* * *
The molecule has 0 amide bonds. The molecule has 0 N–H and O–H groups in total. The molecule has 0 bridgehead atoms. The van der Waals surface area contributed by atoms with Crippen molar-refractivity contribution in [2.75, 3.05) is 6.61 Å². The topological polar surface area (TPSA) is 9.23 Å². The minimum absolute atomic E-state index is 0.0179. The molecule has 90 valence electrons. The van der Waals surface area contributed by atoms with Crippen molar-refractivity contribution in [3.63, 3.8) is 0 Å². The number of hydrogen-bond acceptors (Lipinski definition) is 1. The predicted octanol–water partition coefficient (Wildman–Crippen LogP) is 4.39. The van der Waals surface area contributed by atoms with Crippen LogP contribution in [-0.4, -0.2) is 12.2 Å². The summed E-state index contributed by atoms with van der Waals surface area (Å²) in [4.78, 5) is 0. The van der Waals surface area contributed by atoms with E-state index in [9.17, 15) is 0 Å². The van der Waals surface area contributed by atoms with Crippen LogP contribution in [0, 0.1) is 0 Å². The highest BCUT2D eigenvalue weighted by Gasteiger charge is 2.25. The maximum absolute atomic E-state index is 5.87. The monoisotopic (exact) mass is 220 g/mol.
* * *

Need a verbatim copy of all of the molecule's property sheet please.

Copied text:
The molecule has 0 amide bonds. The molecule has 0 N–H and O–H groups in total. The molecule has 0 bridgehead atoms. The van der Waals surface area contributed by atoms with Crippen molar-refractivity contribution in [2.75, 3.05) is 6.61 Å². The topological polar surface area (TPSA) is 9.23 Å². The minimum absolute atomic E-state index is 0.0179. The molecule has 90 valence electrons. The van der Waals surface area contributed by atoms with Crippen molar-refractivity contribution in [3.63, 3.8) is 0 Å². The number of hydrogen-bond acceptors (Lipinski definition) is 1. The predicted octanol–water partition coefficient (Wildman–Crippen LogP) is 4.39. The van der Waals surface area contributed by atoms with Crippen LogP contribution in [-0.4, -0.2) is 12.2 Å². The summed E-state index contributed by atoms with van der Waals surface area (Å²) in [4.78, 5) is 0. The van der Waals surface area contributed by atoms with E-state index in [9.17, 15) is 0 Å². The van der Waals surface area contributed by atoms with Crippen LogP contribution in [0, 0.1) is 0 Å². The highest BCUT2D eigenvalue weighted by Gasteiger charge is 2.25. The maximum absolute atomic E-state index is 5.87. The monoisotopic (exact) mass is 220 g/mol.